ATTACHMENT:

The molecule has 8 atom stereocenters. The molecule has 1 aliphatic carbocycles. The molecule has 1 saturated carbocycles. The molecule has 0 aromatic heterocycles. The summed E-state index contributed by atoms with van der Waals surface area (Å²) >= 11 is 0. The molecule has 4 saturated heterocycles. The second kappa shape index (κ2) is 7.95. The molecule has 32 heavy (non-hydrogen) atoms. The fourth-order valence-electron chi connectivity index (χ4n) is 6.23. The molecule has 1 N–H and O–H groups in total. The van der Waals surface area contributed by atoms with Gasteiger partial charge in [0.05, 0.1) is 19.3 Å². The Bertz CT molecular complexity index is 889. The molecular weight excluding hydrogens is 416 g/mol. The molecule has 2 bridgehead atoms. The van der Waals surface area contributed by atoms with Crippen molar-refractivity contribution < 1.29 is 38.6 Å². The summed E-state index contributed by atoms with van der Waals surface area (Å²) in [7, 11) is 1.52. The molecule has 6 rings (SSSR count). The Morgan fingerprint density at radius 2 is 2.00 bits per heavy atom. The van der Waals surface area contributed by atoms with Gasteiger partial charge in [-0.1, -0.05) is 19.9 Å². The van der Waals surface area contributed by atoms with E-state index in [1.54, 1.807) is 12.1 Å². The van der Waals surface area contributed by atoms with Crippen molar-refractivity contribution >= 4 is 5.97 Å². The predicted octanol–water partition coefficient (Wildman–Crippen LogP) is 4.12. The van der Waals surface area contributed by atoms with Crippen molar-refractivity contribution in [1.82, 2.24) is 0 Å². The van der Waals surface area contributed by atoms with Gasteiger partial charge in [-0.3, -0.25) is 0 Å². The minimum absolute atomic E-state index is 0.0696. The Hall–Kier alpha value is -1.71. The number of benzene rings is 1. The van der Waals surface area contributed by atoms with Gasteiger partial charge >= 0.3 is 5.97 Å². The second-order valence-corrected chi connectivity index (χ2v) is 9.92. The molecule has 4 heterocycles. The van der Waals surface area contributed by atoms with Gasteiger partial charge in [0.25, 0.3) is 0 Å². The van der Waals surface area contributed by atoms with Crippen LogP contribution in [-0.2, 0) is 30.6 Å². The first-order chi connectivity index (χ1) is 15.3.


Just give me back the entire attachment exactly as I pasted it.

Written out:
The molecule has 8 atom stereocenters. The molecule has 1 aliphatic carbocycles. The molecule has 1 saturated carbocycles. The molecule has 0 aromatic heterocycles. The summed E-state index contributed by atoms with van der Waals surface area (Å²) >= 11 is 0. The molecule has 4 saturated heterocycles. The second kappa shape index (κ2) is 7.95. The molecule has 32 heavy (non-hydrogen) atoms. The fourth-order valence-electron chi connectivity index (χ4n) is 6.23. The molecule has 1 N–H and O–H groups in total. The van der Waals surface area contributed by atoms with Gasteiger partial charge in [0.05, 0.1) is 19.3 Å². The Bertz CT molecular complexity index is 889. The molecular weight excluding hydrogens is 416 g/mol. The molecule has 2 bridgehead atoms. The van der Waals surface area contributed by atoms with Crippen molar-refractivity contribution < 1.29 is 38.6 Å². The summed E-state index contributed by atoms with van der Waals surface area (Å²) in [7, 11) is 1.52. The molecule has 6 rings (SSSR count). The Morgan fingerprint density at radius 2 is 2.00 bits per heavy atom. The van der Waals surface area contributed by atoms with Gasteiger partial charge in [-0.1, -0.05) is 19.9 Å². The van der Waals surface area contributed by atoms with E-state index in [1.54, 1.807) is 12.1 Å². The van der Waals surface area contributed by atoms with Crippen molar-refractivity contribution >= 4 is 5.97 Å². The predicted octanol–water partition coefficient (Wildman–Crippen LogP) is 4.12. The van der Waals surface area contributed by atoms with Crippen molar-refractivity contribution in [1.82, 2.24) is 0 Å². The van der Waals surface area contributed by atoms with Gasteiger partial charge in [-0.3, -0.25) is 0 Å². The minimum absolute atomic E-state index is 0.0696. The Hall–Kier alpha value is -1.71. The number of benzene rings is 1. The van der Waals surface area contributed by atoms with Gasteiger partial charge >= 0.3 is 5.97 Å². The second-order valence-corrected chi connectivity index (χ2v) is 9.92. The molecule has 4 heterocycles. The van der Waals surface area contributed by atoms with Gasteiger partial charge in [0.25, 0.3) is 0 Å². The van der Waals surface area contributed by atoms with Crippen LogP contribution in [-0.2, 0) is 30.6 Å². The first-order chi connectivity index (χ1) is 15.3.